CDC gives us efficiency by acting on events as they occur and scalability by leveraging a decoupled event-driven architecture.

A CDC Event Example

CDC systems will usually emit an event that contains details about the change that occurred. When using a CDC system like Debezium and a new user is created, here is the generated event:

Anatomy of CDC Event

This event describes the schema of the data (schema), the operation that occurred (op), and the data before and after payload.

The event’s format, the fidelity of information, and when it is delivered depend on the CDC system’s implementation.

CDC Implementations

Tracking changes to a PostgreSQL database could look very similar or wildly different to tracking changes within MongoDB. It all depends on the environment and the capture method chosen.

The capture method chosen can define:

  • what operation(s) (insert, update, delete) can be captured.
  • how the event is formatted.
  • If the CDC system is pulling the change events or being pushed to the CDC system.


Let’s look at each of the different methods and discuss some of the pros and cons of each.

Polling

When implementing any database connector, the decision starts with “To poll or not to poll.” Polling is the most conceptually simple CDC method. To implement polling, you need to query the datastore on an interval.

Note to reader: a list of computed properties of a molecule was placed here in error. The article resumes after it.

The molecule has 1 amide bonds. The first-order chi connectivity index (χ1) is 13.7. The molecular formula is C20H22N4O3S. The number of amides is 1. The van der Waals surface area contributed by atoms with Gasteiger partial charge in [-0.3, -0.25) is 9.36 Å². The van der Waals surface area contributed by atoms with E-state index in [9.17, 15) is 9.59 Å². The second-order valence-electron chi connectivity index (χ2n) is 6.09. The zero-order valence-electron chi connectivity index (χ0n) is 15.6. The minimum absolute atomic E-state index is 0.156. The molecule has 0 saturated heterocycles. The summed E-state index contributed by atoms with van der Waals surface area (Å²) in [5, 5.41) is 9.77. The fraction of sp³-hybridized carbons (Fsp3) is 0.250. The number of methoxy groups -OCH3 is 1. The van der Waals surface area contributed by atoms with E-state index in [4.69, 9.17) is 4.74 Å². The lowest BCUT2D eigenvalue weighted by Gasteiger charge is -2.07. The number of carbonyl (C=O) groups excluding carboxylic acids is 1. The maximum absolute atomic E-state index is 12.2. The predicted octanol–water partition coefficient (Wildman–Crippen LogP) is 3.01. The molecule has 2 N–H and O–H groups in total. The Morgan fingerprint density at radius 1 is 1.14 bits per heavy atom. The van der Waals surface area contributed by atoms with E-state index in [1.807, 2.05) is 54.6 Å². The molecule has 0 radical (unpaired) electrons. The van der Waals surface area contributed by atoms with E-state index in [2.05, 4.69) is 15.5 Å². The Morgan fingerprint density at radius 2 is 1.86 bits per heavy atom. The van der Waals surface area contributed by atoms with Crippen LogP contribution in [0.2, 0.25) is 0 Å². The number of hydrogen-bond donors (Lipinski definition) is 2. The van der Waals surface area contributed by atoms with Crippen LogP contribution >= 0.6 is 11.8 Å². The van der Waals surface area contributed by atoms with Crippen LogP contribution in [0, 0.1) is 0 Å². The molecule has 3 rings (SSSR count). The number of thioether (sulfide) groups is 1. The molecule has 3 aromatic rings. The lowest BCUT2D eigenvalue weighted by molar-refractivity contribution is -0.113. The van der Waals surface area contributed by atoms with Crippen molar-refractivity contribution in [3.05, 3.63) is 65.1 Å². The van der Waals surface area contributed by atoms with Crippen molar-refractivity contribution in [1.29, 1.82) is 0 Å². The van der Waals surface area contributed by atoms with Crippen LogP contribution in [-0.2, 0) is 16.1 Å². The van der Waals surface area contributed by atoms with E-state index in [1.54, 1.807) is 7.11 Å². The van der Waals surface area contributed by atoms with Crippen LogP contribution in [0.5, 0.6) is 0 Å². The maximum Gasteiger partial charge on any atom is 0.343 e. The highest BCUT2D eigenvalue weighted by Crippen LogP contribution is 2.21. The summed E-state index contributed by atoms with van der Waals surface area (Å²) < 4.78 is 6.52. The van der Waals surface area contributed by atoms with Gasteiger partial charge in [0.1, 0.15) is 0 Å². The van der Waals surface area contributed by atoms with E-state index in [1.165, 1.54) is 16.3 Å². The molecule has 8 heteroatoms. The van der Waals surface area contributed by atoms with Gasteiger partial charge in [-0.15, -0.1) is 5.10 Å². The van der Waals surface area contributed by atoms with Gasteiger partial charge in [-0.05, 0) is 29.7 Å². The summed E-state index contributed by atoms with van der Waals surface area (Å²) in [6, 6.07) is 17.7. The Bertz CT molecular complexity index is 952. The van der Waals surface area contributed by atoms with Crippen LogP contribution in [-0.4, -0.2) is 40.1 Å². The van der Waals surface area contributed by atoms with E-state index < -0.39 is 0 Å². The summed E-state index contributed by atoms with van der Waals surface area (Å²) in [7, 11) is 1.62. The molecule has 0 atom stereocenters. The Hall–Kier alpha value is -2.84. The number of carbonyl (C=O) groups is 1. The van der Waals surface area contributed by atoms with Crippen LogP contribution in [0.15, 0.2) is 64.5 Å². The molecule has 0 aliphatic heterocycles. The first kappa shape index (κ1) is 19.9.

For example, you may run the following query on an interval:

SELECT * from Users;

This SELECT * query would be considered the bulk ("give me everything") polling method. While this would be great to capture a snapshot of the current state, downstream consumers would require work to figure out exactly what data changed on each interval.

However, polling can get much more granular. For example, it’s possible to poll only for a primary key:

SELECT MAX(id) from Users;

A system can track the max value of a primary key (id). When the max value increments, this means that an INSERT operation occurred.

Additionally, if a database has an updateAt column, a query can look at timestamp changes to capture UPDATE operations.

SELECT * from Users WHERE updated_at > 2021-02-08;


Pros and Cons

Easy: Polling is great because it’s simple to implement, deploy, and very effective.

Custom queries are useful: One advantage is that the query used while polling can be customized to fit complex use cases. The query could include JOINS or transformations performed directly in SQL.